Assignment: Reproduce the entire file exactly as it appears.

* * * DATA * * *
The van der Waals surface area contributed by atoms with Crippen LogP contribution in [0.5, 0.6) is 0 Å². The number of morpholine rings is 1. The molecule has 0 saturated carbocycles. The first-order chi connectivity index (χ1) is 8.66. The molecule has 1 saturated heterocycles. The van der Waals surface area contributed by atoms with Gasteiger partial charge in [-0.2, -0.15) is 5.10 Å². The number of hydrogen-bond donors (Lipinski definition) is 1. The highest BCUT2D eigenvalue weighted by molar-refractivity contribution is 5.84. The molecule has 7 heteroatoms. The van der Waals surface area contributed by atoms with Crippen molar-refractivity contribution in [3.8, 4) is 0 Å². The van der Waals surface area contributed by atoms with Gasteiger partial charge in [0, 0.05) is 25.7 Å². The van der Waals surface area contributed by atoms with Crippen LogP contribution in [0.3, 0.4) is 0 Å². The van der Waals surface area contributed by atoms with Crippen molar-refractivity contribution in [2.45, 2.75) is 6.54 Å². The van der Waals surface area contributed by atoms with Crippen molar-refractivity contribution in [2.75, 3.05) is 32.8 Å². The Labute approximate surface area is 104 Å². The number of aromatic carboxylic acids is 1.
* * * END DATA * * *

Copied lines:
The van der Waals surface area contributed by atoms with Crippen LogP contribution in [0.5, 0.6) is 0 Å². The number of morpholine rings is 1. The molecule has 0 saturated carbocycles. The first-order chi connectivity index (χ1) is 8.66. The molecule has 1 saturated heterocycles. The van der Waals surface area contributed by atoms with Gasteiger partial charge in [-0.2, -0.15) is 5.10 Å². The number of hydrogen-bond donors (Lipinski definition) is 1. The highest BCUT2D eigenvalue weighted by molar-refractivity contribution is 5.84. The molecule has 7 heteroatoms. The van der Waals surface area contributed by atoms with Crippen molar-refractivity contribution in [3.8, 4) is 0 Å². The van der Waals surface area contributed by atoms with Gasteiger partial charge in [0, 0.05) is 25.7 Å². The van der Waals surface area contributed by atoms with Crippen LogP contribution in [0.3, 0.4) is 0 Å². The van der Waals surface area contributed by atoms with Crippen molar-refractivity contribution in [2.45, 2.75) is 6.54 Å². The van der Waals surface area contributed by atoms with Crippen molar-refractivity contribution in [2.75, 3.05) is 32.8 Å². The Labute approximate surface area is 104 Å². The number of aromatic carboxylic acids is 1.